Regional Reviews: Albuquerque/Santa Fe
The Killer Angels
The book of the same name by Michael Shaara, published in 1975, was a novelization of the battle. It won the Pulitzer Prize for Fiction. It also became a major influence on filmmaker Ken Burns who went on to create the PBS series on the Civil War that became the most successful documentary series in PBS history. The book was later turned into the 1993 movie Gettysburg and it was also adapted for the stage by Karen Tarjan in 2004. The stage debut took place at the Lifeline Theatre in Chicago.
The playneedless to saydiffers greatly from the movie, simply because of cinema's ability to display the spectacle of a vast battlefield. The play is forced to focus on the relationships among officers in both the Union and Confederate armies. This tight focus on the tensions and conflicts among the armies' leaders as the battle intensifies is the heart of the play. With the spectacle stripped away, these conflicts gain an unusual clarity.
Lee wasn't well during the Battle of Gettysburg. This might help explain why he became so headstrong in the face of James Longstreet (Vic Browder) and other officers who pleaded with him to take a different course in the battle. In all the great battles Lee had previously won, the general had taken a defensive position and let the Union come charging across open ground. This time is was Lee who charged across open space toward a well-reinforced enemy. The result was a bloody loss.
Since the play can't show the thousands of soldiers in battle during Pickett's Charge, it shows instead the anguish on the faces of the officers as it becomes apparent the battle had turned into a useless bloodbath, and it shows Lee famously apologizing for his costly blunder.
I admit I had my doubts about how well a spectacular battle involving thousands upon thousands could be depicted inside the garage of a former filling station. The answer is that Karen Tarjan wrote a script that cuts to the core of the conflicts, doubts, and bravery of those who led their armies during those three days, and director Julia Thudium is able to bring the emotions to a precise pitch in this production.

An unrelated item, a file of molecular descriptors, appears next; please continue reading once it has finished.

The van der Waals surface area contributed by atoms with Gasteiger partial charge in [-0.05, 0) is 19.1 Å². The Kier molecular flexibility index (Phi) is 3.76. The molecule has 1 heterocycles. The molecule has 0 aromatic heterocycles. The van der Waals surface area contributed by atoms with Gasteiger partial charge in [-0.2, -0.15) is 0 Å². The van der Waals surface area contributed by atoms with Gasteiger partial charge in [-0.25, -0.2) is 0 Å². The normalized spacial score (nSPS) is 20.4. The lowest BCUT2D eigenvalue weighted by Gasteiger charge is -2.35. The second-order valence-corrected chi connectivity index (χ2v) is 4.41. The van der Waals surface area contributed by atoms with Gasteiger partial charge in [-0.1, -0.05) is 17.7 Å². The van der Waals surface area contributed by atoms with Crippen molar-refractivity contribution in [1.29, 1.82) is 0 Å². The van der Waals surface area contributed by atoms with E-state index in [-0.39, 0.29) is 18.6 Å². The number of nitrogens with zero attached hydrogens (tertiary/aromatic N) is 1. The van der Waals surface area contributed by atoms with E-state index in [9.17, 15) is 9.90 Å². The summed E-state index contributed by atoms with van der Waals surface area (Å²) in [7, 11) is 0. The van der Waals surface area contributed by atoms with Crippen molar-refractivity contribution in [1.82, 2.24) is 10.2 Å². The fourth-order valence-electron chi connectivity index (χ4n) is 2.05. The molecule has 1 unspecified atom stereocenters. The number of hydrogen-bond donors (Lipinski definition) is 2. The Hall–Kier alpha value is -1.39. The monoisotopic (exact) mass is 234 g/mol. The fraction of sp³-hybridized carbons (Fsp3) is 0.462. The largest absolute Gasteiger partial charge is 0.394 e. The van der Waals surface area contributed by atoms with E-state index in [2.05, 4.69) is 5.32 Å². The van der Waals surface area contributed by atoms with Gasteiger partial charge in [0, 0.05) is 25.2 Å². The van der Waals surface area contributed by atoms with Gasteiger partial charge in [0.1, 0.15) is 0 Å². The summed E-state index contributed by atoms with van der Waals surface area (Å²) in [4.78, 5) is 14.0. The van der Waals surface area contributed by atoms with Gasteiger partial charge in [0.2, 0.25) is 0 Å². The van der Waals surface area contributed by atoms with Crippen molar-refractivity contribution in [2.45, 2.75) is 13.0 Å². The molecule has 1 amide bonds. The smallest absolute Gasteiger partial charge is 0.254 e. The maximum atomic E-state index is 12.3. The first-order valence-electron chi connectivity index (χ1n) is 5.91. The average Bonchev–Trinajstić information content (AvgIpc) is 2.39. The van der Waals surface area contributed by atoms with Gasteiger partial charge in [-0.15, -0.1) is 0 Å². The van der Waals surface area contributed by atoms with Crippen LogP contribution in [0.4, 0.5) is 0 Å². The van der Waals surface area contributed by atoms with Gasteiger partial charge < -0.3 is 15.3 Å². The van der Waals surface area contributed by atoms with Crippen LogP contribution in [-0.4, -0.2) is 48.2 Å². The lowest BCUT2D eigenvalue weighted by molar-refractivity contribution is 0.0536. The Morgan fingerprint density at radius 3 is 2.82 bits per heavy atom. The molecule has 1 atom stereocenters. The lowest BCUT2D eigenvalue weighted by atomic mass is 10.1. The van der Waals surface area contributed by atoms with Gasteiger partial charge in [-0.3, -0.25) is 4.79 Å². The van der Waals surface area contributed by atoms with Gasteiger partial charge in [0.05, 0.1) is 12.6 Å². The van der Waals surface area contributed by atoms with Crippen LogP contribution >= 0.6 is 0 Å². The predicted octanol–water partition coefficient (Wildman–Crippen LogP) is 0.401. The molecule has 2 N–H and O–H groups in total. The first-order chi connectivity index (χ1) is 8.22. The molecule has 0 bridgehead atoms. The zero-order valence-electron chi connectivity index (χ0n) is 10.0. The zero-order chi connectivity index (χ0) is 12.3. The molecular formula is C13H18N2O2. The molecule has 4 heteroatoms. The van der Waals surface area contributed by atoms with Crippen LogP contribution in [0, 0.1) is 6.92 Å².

Pickett's charge is the defining moment in the battle and in this play, but there were other highly dramatic moments as well. When the men under Lawrence Chamberlain (Justin Tade) ran out of ammunition, Chamberlain gave the order for his men to charge the Confederate attackers with fixed bayonets. You get the full picture of what Chamberlain's braveand successfuldecision meant.
Like many, I have read about this battle countless times, including plowing through Shelby Foote's 3,000-page tome, "Civil War." Yet this was the first time I could see clearly the psychological factors involved. Perhaps it's because the spectacle of thousands of charging men is not there to distract.
The actors deliver well in this production. It must be fun to play army men. Thudium does a good job keeping the action moving and getting to the heart of each player's challenge. The music takes on a life of its own in creating a sense of the 1860s. Particularly strong is the music performed by J.B. Tuttle in the role of narrator. The costumes and props are excellent, as is the staging. It is quite impressive to see the Battle of Gettysburg brought to life by a handful of actors inside the garage of a former filling station.
The Mother Road Theatre Company's The Killer Angels directed by Julia Thudium. Written by Karen Tarjan, and based on the novel by Michael Shaara. The production runs at The Filling Station, 1024 4th Street SW, through September 30. Performances run Thursday and Friday at 8:00, Saturday at 6:00, and Sunday at 2:00 pm. General admission is $18 or $12, for seniors (65, ID required) and students (ID required). Al tickets are $10 on Thursdays. For reservations, call 505-243-0596 or go to the website: www.motherroad.org.